MEV Committee - Validator Guidelines


The MEV committee is a grants-funded initiative to help the community enforce a social mitigation strategy against malicious block proposers. The committee proactively monitors, analyzes, and reports on MEV activity on dYdX v4, so that the community can respond appropriately to malicious actors.

In the previous report, we described our process for investigating positive MEV events and highlighted issues with a specific validator. In our investigation, we found the issues to be a result of the validator configuration. To help mitigate similar issues with other validators, the committee has put together a guideline for improving non-malicious performance issues, which could help with discrepancies. In this report, we’ll walk through the guideline and share a quick update on the past month.

Guidelines For Improving Validator Performance

The full configuration guideline has been published here. We hope to find a more permanent home for this reference among the formal validator documentation in the near future. For now, we’ll share a summarized version below with the goal of highlighting our key areas of improvement.


This guideline is intended to help validators review their configurations so as to improve their overall performance. Validators experiencing issues with high discrepancies as reported by Skip’s dashboard should use the below as a reference for areas of potential improvement. If all else fails, validators can contact the council directly for help and discuss next steps.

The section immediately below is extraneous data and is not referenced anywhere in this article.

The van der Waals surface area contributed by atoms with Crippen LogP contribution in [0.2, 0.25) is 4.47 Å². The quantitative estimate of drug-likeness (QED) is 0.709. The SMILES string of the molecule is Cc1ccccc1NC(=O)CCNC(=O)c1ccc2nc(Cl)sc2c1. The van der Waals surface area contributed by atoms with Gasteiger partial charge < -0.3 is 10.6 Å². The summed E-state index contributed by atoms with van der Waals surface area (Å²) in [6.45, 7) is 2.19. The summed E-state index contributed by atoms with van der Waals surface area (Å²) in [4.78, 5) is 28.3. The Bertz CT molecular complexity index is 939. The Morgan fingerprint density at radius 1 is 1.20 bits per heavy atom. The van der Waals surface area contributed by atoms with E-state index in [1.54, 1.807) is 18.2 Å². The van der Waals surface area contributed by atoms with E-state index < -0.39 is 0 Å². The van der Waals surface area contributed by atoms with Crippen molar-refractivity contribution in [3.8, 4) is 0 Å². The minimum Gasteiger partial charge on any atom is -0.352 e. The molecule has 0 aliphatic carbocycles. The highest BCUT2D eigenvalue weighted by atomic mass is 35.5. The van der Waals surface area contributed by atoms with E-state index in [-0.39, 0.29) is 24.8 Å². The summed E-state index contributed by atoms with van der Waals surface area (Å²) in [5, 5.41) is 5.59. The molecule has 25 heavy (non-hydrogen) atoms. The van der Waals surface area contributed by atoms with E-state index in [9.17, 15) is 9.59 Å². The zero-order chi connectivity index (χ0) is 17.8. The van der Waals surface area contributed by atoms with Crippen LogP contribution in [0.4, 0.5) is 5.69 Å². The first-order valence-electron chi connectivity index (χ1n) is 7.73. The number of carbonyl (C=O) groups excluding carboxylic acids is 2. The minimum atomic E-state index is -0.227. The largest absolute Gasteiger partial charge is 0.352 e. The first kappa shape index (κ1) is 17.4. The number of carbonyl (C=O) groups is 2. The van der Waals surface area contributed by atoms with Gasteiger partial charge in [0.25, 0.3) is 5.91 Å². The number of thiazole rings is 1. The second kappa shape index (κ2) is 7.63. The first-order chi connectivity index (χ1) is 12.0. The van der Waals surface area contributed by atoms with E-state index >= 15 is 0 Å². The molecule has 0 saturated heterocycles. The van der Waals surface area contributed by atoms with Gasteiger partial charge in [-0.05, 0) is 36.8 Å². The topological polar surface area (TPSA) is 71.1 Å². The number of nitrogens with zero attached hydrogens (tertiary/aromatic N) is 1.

For reference, here is an example of what can go wrong for validators when deviating from standard configurations. The validator followed the guidelines below to improve their overall performance and reduce discrepancies.


Here’s a summary of our recommendations in a digestible set of steps that a validator may refer back to should they experience any issues.

Category Parameter Configuration
Hardware CPUs >= 8-core
Memory >= 128 GB RAM
Storage >= 1 TB NVMe SSD
Location Tokyo, Japan
Node (config.toml) Version version = “v1”
Transaction Timeout ttl_num_blocks = 20
Mempool Size size = 50000
Cache Size cache_size = 20000
Signing and Architecture Signing Local (not Remote or Threshold)
Architecture Standard (not Sentry)
Monitoring MEV Telemetry –mev-telemetry-enabled=true
Contact the MEV Council


The guideline highlights a few important areas of consideration for a validator wanting to improve their setup and/or mitigate high discrepancy data. Below, we share quick summaries of each area.

1. Hardware

For any validator experiencing issues with latency and/or discrepancies, we recommend increasing to at least the following:

  • 16-core
  • 128 GB RAM
  • 1 to 2 TB NVMe SSD

2. Location

A validator not already in Japan experiencing issues should migrate their node to a server in Tokyo.

If a validator doesn’t want to migrate their node to Japan, they could consider adding a, or multiple, Japan based peer(s) to their persistent_peers configuration, allowing for more consistent access to the regional gossip network. However, this may not be enough to resolve latency issues, and could lead to other issues commonly encountered with persistent peers (e.g. downtime from lost connections).